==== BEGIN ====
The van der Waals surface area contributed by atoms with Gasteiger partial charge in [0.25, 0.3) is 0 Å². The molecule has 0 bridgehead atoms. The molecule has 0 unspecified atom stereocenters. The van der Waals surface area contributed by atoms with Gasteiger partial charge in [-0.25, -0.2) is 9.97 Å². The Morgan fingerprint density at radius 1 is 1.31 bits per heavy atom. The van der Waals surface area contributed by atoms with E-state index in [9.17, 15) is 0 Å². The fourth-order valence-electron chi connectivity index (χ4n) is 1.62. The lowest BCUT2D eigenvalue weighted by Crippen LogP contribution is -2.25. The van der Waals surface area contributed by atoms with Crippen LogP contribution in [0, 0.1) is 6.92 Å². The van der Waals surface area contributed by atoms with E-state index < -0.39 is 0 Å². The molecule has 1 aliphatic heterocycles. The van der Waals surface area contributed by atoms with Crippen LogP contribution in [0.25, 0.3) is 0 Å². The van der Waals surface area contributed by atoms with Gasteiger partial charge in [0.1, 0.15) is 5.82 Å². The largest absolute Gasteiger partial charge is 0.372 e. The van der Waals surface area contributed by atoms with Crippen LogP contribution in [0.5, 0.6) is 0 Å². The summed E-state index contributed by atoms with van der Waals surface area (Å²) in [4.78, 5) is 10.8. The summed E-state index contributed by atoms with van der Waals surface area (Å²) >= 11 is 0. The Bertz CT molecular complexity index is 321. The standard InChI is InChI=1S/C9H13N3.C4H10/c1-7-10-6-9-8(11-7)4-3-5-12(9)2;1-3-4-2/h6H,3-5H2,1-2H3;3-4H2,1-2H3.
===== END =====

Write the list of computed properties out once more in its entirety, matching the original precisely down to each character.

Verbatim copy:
The van der Waals surface area contributed by atoms with Gasteiger partial charge in [0.25, 0.3) is 0 Å². The molecule has 0 bridgehead atoms. The molecule has 0 unspecified atom stereocenters. The van der Waals surface area contributed by atoms with Gasteiger partial charge in [-0.25, -0.2) is 9.97 Å². The Morgan fingerprint density at radius 1 is 1.31 bits per heavy atom. The van der Waals surface area contributed by atoms with E-state index in [9.17, 15) is 0 Å². The fourth-order valence-electron chi connectivity index (χ4n) is 1.62. The lowest BCUT2D eigenvalue weighted by Crippen LogP contribution is -2.25. The van der Waals surface area contributed by atoms with Crippen LogP contribution in [0, 0.1) is 6.92 Å². The van der Waals surface area contributed by atoms with E-state index < -0.39 is 0 Å². The molecule has 1 aliphatic heterocycles. The van der Waals surface area contributed by atoms with Crippen LogP contribution in [0.25, 0.3) is 0 Å². The van der Waals surface area contributed by atoms with Gasteiger partial charge in [0.1, 0.15) is 5.82 Å². The largest absolute Gasteiger partial charge is 0.372 e. The van der Waals surface area contributed by atoms with Crippen LogP contribution in [0.5, 0.6) is 0 Å². The summed E-state index contributed by atoms with van der Waals surface area (Å²) in [4.78, 5) is 10.8. The summed E-state index contributed by atoms with van der Waals surface area (Å²) >= 11 is 0. The Bertz CT molecular complexity index is 321. The standard InChI is InChI=1S/C9H13N3.C4H10/c1-7-10-6-9-8(11-7)4-3-5-12(9)2;1-3-4-2/h6H,3-5H2,1-2H3;3-4H2,1-2H3.